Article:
There’s something about Persian door-knockers!

One of the things I like about travel is encountering different ideas and customs.  I really like noticing the differences.  Even in the U.K. there are huge variations in buildings, landscapes, foods, accents and even customs.  Whilst others delight in the homogenisation of things, especially in Europe, there is nothing that I dislike more.

Things get much more interesting in the Islamic world and as so many people read my recent post on The Fire Temple of Chak Chak that weeps for its princess. I thought I might touch on a delightful point of Persian and Iranian culture that simply would not occur to many people.

Have a look at the door below and see if you notice anything about it.


His and Hers door-knockers (photo by TasteIran)

If you haven’t spotted it yet you can see that the door to this house in Iran has two different knockers and this is something that used to be extremely common through the centuries.  The Farsi word for them is Kubeh.

As many will know, women in Iran have to dress modestly when in the presence of men from outside their household and this can obviously call problems if there is an unexpected knock on the door.   Should the lady of the house cover up only to find a female visitor at the door then it’s all a bit of a waste of time and energy but then should they not take the precaution and they open to a man then it might cause a host of difficulties.


Traditional Persian Kubeh, door-knockers.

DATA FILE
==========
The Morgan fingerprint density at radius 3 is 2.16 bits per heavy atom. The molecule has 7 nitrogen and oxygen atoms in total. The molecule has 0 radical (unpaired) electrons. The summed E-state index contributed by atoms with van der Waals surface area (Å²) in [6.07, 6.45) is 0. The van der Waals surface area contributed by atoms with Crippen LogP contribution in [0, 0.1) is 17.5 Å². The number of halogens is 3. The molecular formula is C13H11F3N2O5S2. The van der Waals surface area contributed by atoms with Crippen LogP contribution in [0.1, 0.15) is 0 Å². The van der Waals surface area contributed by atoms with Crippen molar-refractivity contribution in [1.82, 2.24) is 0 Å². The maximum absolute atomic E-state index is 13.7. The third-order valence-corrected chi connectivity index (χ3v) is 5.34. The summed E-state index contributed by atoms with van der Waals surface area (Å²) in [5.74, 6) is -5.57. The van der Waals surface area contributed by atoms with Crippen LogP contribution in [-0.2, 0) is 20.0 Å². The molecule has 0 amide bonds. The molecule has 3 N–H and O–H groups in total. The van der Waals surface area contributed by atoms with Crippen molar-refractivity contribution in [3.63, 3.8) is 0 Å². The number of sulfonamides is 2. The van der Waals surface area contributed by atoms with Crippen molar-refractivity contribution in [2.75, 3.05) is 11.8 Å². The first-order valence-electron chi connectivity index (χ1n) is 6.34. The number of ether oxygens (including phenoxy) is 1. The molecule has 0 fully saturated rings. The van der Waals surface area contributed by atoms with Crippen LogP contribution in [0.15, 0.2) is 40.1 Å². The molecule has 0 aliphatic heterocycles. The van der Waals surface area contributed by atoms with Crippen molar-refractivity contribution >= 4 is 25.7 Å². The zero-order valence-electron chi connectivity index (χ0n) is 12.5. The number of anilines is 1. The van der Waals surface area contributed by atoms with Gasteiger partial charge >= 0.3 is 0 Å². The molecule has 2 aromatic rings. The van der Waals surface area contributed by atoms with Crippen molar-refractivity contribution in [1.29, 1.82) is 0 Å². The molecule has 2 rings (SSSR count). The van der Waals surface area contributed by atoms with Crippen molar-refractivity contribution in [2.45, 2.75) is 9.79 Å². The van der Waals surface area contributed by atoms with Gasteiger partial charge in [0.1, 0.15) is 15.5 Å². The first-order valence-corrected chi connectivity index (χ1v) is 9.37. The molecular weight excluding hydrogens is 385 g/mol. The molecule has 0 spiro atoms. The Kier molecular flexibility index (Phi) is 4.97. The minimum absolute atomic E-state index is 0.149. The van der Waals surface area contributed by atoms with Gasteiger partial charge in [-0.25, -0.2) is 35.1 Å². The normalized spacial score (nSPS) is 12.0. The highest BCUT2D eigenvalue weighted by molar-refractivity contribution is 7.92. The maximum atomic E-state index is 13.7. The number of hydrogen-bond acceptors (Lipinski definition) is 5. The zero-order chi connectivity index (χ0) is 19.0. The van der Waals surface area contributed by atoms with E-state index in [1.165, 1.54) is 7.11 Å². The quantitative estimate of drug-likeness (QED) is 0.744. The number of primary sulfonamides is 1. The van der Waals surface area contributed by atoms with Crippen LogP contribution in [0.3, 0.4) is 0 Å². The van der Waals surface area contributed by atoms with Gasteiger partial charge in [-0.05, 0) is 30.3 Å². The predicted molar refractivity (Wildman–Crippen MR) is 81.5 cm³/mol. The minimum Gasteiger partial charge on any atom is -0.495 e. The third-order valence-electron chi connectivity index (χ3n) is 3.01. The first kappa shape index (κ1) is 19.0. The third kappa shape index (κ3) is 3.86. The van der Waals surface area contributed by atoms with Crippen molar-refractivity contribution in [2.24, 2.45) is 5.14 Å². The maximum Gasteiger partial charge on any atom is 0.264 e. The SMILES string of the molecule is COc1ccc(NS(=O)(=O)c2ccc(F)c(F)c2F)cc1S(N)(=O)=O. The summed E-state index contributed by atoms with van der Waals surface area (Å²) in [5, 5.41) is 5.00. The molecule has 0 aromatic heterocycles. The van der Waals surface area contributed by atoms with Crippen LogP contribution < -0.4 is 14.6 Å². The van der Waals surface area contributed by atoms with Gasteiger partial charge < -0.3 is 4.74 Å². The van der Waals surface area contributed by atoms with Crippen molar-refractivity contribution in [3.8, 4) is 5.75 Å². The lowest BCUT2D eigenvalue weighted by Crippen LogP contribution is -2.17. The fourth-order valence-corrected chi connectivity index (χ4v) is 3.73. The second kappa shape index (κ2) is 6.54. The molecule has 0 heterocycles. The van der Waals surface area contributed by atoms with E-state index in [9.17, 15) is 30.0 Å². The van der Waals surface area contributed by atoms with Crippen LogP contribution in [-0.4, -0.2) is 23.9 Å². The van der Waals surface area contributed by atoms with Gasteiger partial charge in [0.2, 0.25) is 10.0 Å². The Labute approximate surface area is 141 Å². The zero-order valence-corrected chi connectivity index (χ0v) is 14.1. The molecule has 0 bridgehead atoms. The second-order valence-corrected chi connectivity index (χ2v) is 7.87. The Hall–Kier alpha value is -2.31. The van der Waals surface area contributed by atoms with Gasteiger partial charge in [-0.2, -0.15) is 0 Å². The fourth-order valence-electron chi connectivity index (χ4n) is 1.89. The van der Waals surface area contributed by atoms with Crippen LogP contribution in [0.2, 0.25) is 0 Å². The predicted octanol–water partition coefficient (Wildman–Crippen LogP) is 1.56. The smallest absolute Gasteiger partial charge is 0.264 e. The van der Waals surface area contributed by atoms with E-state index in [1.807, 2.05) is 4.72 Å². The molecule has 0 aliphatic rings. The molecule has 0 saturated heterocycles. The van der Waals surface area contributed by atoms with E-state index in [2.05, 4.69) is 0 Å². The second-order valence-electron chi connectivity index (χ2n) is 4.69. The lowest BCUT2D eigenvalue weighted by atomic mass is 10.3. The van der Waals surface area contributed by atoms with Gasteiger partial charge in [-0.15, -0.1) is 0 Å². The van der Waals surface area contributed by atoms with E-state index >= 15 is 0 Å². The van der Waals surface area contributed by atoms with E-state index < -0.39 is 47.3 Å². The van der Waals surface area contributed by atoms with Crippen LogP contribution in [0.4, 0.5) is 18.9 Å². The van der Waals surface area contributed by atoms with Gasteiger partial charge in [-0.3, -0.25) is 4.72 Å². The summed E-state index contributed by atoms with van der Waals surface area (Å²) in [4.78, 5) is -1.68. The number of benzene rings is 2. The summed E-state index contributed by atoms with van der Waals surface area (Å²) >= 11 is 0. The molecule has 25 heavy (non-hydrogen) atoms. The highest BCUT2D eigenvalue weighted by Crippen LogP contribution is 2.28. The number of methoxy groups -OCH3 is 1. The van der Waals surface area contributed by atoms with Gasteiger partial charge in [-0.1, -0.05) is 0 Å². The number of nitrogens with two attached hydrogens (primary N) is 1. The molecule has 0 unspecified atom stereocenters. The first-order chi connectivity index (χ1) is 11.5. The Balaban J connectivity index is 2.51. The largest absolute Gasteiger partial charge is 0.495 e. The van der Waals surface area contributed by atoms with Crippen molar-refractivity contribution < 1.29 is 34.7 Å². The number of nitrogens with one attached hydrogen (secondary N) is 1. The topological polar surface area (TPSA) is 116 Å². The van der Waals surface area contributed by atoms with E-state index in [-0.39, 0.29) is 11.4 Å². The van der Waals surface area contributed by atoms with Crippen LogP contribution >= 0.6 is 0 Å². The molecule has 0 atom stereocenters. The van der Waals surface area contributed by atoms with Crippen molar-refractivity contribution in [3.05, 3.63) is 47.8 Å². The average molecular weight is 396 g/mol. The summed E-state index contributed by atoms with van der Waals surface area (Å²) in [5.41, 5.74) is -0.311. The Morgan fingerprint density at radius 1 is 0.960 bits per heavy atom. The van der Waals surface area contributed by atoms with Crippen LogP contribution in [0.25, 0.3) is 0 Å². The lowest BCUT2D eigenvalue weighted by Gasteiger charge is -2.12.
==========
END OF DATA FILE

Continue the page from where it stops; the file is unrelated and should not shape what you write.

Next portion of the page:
To solve this problem, the Iranians keep two different knockers on their doors. If a man comes, he knocks the door knocker that looks like a thick bar of metal.   If you think that it looks rather male then that is no co-incidence!  This knocker gives off a very deep and solid sound  that tells the people inside the house that their visitor is a man. So, either the man in the house greets the male visitor or the woman gets dressed up and greets her visitor.

In case, the visitor is a woman, she knocks on the knocker that is circular or heart shaped and that has a hole in the middle. Again, this knocker sends a different sound inside the house and the people know that it is a woman. So, the woman of the house does not worry about dressing up and comes out as she is to greet her female visitor.


I always think this is such a clever invention to make life easier though to many of us it wouldn’t even occur that there was a need to differentiate in this way.




About Stephen Liddell

I am a writer and traveller with a penchant for history and getting off the beaten track. With several books to my name including several #1 sellers. I also write environmental, travel and history articles for magazines as well as freelance work. I run my private tours company with one tour stated by the leading travel website as being with the #1 authentic London Experience. Recently I've appeared on BBC Radio and Bloomberg TV and am waiting on the filming of a ghost story on British TV. I run my own private UK tours company (Ye Olde England Tours) with small, private and totally customisable guided tours run by myself!
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5 Responses to There’s something about Persian door-knockers!

  1. Boyer Writes says:

    This certainly is a real improvement to my education…thanks, for I never knew this. Nancy

    Liked by 1 person

  2. Pingback: Jewels of Persia at the Epic Iran – 5,000 years of Culture exhibition at the V&A | Stephen Liddell

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